As Vox’s Andrew Prokop laid out at the start of debate season, there is a broad sense among many Democrats that the DNC made the debate schedule extra-favorable to Hillary Clinton in 2016. The committee scheduled few debates and on odd days, and Bernie Sanders’s campaign accused the DNC of trying to grease the wheels for Clinton. Per Prokop:

So this time around, the DNC’s new chair, former Obama Labor Secretary Tom Perez, decided he would bend over backward to ensure lower-profile candidates had a fair shot. In February, he announced how candidates would be able to qualify and said there would be two main metrics.

For the first two debates, that meant candidates had to hit 1 percent support in three DNC-qualifying polls or have at least 65,000 unique donors. And for the third, it’s 2 percent in four polls and 130,000 donors. Those easier qualifying standards for the first two debates meant the stages were full at the DNC-capped number of candidates (20) and each had to be split into two nights.

This time around, 10 qualified. But for the next event in October, there might be more candidates sharing a stage or a second night of debate — Tom Steyer eked out over 2 percent in a recent poll and has now made the cut.

The candidates that didn’t make this debate haven’t been super happy about it

Some of the candidates that did not qualify for Thursday’s debate, obviously, were less than thrilled, and they cried foul. They argue the DNC is winnowing the field too quickly and not giving lesser-known candidates a chance to have a breakout debate moment.

Gabbard, who met the donor requirement and got two of four polls, in an appearance on Fox News in August complained that the DNC’s debate qualification rules were unclear. (To be sure, like them or not, the rules of the road have been generally consistent this time around.)

“Here’s the situation: there’s a whole bunch of different polls that have come out. The DNC has only recognized some of them as being qualifying polls for the debate,” she said. “The whole thing gets a little bit confusing. You’ve got to jump way down into the weeds of the numbers and statistics, but I think the bigger problem is that whole process really lacks transparency.”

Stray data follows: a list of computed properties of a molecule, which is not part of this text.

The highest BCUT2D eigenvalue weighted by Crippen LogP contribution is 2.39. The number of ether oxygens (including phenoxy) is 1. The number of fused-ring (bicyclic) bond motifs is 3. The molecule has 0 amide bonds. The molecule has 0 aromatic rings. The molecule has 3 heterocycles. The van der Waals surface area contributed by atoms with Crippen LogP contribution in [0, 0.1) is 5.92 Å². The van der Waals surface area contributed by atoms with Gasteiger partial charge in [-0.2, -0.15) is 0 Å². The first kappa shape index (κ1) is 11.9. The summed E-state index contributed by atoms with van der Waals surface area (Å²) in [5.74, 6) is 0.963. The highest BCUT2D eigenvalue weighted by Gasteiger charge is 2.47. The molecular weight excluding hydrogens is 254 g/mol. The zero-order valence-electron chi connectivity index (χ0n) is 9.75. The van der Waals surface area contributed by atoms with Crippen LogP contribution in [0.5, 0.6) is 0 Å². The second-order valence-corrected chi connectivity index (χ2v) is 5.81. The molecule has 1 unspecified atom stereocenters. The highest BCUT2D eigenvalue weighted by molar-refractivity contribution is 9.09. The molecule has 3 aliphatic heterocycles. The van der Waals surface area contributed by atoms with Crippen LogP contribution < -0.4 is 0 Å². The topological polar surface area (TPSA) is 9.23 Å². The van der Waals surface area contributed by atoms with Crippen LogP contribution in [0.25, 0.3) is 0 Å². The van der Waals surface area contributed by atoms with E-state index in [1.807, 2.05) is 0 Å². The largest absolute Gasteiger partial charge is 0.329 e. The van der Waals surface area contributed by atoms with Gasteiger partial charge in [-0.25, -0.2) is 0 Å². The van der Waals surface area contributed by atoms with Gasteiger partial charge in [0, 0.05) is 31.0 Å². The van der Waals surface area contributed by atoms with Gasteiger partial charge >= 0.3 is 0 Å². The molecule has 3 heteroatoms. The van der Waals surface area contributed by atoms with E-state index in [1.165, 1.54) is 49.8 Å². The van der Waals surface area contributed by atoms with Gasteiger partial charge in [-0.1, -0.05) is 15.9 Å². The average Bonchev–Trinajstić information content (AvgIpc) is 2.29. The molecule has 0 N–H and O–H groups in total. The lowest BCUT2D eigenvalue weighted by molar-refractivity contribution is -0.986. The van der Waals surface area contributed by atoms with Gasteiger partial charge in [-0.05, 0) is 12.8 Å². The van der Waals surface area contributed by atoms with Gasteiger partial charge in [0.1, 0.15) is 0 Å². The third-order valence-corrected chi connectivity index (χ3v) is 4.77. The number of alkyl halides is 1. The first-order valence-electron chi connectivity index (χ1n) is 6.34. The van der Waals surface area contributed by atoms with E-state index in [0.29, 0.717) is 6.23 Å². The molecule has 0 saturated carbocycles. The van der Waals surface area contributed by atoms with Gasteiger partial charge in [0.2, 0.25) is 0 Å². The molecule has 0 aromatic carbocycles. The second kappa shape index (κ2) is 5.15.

Ahead of Thursday’s debate, Gabbard’s campaign sent out a press release announcing that it had reached the 2 percent threshold in a third poll, meaning she only has to hit one more poll before October 1 to make the next debate. In the same press release, Gabbard’s camp emphasized that she’s more focused on on-the-ground campaigning, not “the ridiculous 60-second time constraints of the debate stage.”

Bullock, who is under pressure to run for Senate in Montana, in an interview on MSNBC also complained that it was too early to cut him out of the debate conversation. “There’s a long way to go in a lot of this,” he said.

Bennet has been perhaps the most vocal critic of the DNC’s debate rules. His campaign distributed a memo in August making the case that voters haven’t yet decided and still aren’t paying attention, including in early primary state Iowa. Bennet’s also sent an open letter to Perez with a series of questions about the DNC’s decision-making, such as why the committee hasn’t laid out qualifications for the fifth debate and beyond, and which campaigns it’s consulting in its decision-making.

Not making the debate stage is a big deal for candidates, especially those who are lesser known and could use the airtime just to become more familiar to the public. De Blasio has said if he doesn’t make the October debates, he’ll drop out of the race — a move that many New Yorkers, annoyed that he’s running in the first place, would welcome. Whether others will follow the same path or stick with it remains to be seen.